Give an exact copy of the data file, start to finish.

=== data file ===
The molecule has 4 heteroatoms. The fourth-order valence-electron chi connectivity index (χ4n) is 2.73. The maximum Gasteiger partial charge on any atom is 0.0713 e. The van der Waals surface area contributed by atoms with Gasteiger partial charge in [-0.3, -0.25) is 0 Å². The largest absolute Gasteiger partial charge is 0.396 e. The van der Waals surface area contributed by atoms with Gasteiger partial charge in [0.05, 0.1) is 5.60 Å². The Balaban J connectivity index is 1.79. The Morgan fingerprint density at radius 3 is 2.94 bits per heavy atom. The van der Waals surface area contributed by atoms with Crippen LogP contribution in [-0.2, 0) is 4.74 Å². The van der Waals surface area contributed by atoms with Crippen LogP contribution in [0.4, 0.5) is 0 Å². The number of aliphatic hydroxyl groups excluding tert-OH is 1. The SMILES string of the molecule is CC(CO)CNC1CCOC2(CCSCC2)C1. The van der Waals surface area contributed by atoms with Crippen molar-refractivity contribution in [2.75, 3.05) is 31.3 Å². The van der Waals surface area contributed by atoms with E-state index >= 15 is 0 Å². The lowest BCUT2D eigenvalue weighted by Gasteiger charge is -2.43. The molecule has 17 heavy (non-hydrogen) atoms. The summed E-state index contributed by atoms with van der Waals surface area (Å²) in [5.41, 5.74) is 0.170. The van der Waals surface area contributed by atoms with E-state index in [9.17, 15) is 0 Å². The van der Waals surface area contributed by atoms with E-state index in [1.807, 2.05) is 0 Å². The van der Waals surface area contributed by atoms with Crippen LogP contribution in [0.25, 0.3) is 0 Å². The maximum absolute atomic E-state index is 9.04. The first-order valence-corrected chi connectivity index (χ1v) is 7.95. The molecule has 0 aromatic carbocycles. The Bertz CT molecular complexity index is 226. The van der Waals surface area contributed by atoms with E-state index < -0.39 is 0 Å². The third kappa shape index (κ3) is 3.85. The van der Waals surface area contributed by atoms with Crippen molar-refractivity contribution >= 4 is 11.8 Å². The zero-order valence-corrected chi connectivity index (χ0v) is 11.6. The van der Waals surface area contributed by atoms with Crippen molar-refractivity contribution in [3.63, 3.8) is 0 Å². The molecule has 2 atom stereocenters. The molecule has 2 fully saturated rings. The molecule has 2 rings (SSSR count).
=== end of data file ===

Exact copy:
The molecule has 4 heteroatoms. The fourth-order valence-electron chi connectivity index (χ4n) is 2.73. The maximum Gasteiger partial charge on any atom is 0.0713 e. The van der Waals surface area contributed by atoms with Gasteiger partial charge in [-0.3, -0.25) is 0 Å². The largest absolute Gasteiger partial charge is 0.396 e. The van der Waals surface area contributed by atoms with Gasteiger partial charge in [0.05, 0.1) is 5.60 Å². The Balaban J connectivity index is 1.79. The Morgan fingerprint density at radius 3 is 2.94 bits per heavy atom. The van der Waals surface area contributed by atoms with Crippen LogP contribution in [-0.2, 0) is 4.74 Å². The van der Waals surface area contributed by atoms with Crippen LogP contribution in [0.4, 0.5) is 0 Å². The number of aliphatic hydroxyl groups excluding tert-OH is 1. The SMILES string of the molecule is CC(CO)CNC1CCOC2(CCSCC2)C1. The van der Waals surface area contributed by atoms with Crippen molar-refractivity contribution in [2.75, 3.05) is 31.3 Å². The van der Waals surface area contributed by atoms with E-state index >= 15 is 0 Å². The lowest BCUT2D eigenvalue weighted by Gasteiger charge is -2.43. The molecule has 17 heavy (non-hydrogen) atoms. The summed E-state index contributed by atoms with van der Waals surface area (Å²) in [5.41, 5.74) is 0.170. The van der Waals surface area contributed by atoms with E-state index in [9.17, 15) is 0 Å². The van der Waals surface area contributed by atoms with E-state index in [1.807, 2.05) is 0 Å². The van der Waals surface area contributed by atoms with Crippen LogP contribution in [0.25, 0.3) is 0 Å². The maximum absolute atomic E-state index is 9.04. The first-order valence-corrected chi connectivity index (χ1v) is 7.95. The molecule has 0 aromatic carbocycles. The Bertz CT molecular complexity index is 226. The van der Waals surface area contributed by atoms with E-state index < -0.39 is 0 Å². The third kappa shape index (κ3) is 3.85. The van der Waals surface area contributed by atoms with Crippen molar-refractivity contribution >= 4 is 11.8 Å². The zero-order valence-corrected chi connectivity index (χ0v) is 11.6. The van der Waals surface area contributed by atoms with Crippen molar-refractivity contribution in [3.63, 3.8) is 0 Å². The molecule has 2 atom stereocenters. The molecule has 2 fully saturated rings. The molecule has 2 rings (SSSR count).